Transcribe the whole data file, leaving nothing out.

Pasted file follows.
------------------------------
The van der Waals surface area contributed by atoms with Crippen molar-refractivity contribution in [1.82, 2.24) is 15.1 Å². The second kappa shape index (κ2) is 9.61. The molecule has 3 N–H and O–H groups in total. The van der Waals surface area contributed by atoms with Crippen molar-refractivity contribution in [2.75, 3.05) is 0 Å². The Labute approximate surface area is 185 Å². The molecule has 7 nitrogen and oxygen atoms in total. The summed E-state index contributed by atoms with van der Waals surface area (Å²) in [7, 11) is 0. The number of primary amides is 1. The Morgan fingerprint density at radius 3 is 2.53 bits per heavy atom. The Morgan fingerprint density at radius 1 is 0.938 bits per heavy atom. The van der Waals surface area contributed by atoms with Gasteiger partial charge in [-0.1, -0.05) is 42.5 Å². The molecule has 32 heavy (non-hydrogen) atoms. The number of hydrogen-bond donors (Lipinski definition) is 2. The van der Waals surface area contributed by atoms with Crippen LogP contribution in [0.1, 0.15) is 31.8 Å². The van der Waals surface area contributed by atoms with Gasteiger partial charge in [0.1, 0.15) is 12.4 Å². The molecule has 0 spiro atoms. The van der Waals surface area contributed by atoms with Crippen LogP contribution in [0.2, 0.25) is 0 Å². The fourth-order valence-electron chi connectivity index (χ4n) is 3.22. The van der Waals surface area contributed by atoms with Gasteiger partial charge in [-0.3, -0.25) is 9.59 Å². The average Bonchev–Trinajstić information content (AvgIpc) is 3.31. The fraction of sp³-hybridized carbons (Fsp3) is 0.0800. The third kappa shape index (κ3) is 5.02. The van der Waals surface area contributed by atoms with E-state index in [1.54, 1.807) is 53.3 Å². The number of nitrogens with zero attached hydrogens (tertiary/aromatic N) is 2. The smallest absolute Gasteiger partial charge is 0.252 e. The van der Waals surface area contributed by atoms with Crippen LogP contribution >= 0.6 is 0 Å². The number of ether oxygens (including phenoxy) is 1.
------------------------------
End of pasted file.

The van der Waals surface area contributed by atoms with Crippen molar-refractivity contribution in [1.82, 2.24) is 15.1 Å². The second kappa shape index (κ2) is 9.61. The molecule has 3 N–H and O–H groups in total. The van der Waals surface area contributed by atoms with Crippen molar-refractivity contribution in [2.75, 3.05) is 0 Å². The Labute approximate surface area is 185 Å². The molecule has 7 nitrogen and oxygen atoms in total. The summed E-state index contributed by atoms with van der Waals surface area (Å²) in [7, 11) is 0. The number of primary amides is 1. The Morgan fingerprint density at radius 3 is 2.53 bits per heavy atom. The Morgan fingerprint density at radius 1 is 0.938 bits per heavy atom. The van der Waals surface area contributed by atoms with Gasteiger partial charge in [-0.1, -0.05) is 42.5 Å². The molecule has 32 heavy (non-hydrogen) atoms. The number of hydrogen-bond donors (Lipinski definition) is 2. The van der Waals surface area contributed by atoms with Crippen LogP contribution in [0.1, 0.15) is 31.8 Å². The van der Waals surface area contributed by atoms with Gasteiger partial charge in [0.1, 0.15) is 12.4 Å². The molecule has 0 spiro atoms. The van der Waals surface area contributed by atoms with Crippen LogP contribution in [0.2, 0.25) is 0 Å². The fourth-order valence-electron chi connectivity index (χ4n) is 3.22. The van der Waals surface area contributed by atoms with Gasteiger partial charge in [-0.3, -0.25) is 9.59 Å². The average Bonchev–Trinajstić information content (AvgIpc) is 3.31. The fraction of sp³-hybridized carbons (Fsp3) is 0.0800. The third kappa shape index (κ3) is 5.02. The van der Waals surface area contributed by atoms with E-state index in [1.54, 1.807) is 53.3 Å². The number of nitrogens with zero attached hydrogens (tertiary/aromatic N) is 2. The smallest absolute Gasteiger partial charge is 0.252 e. The van der Waals surface area contributed by atoms with Crippen LogP contribution >= 0.6 is 0 Å². The number of ether oxygens (including phenoxy) is 1.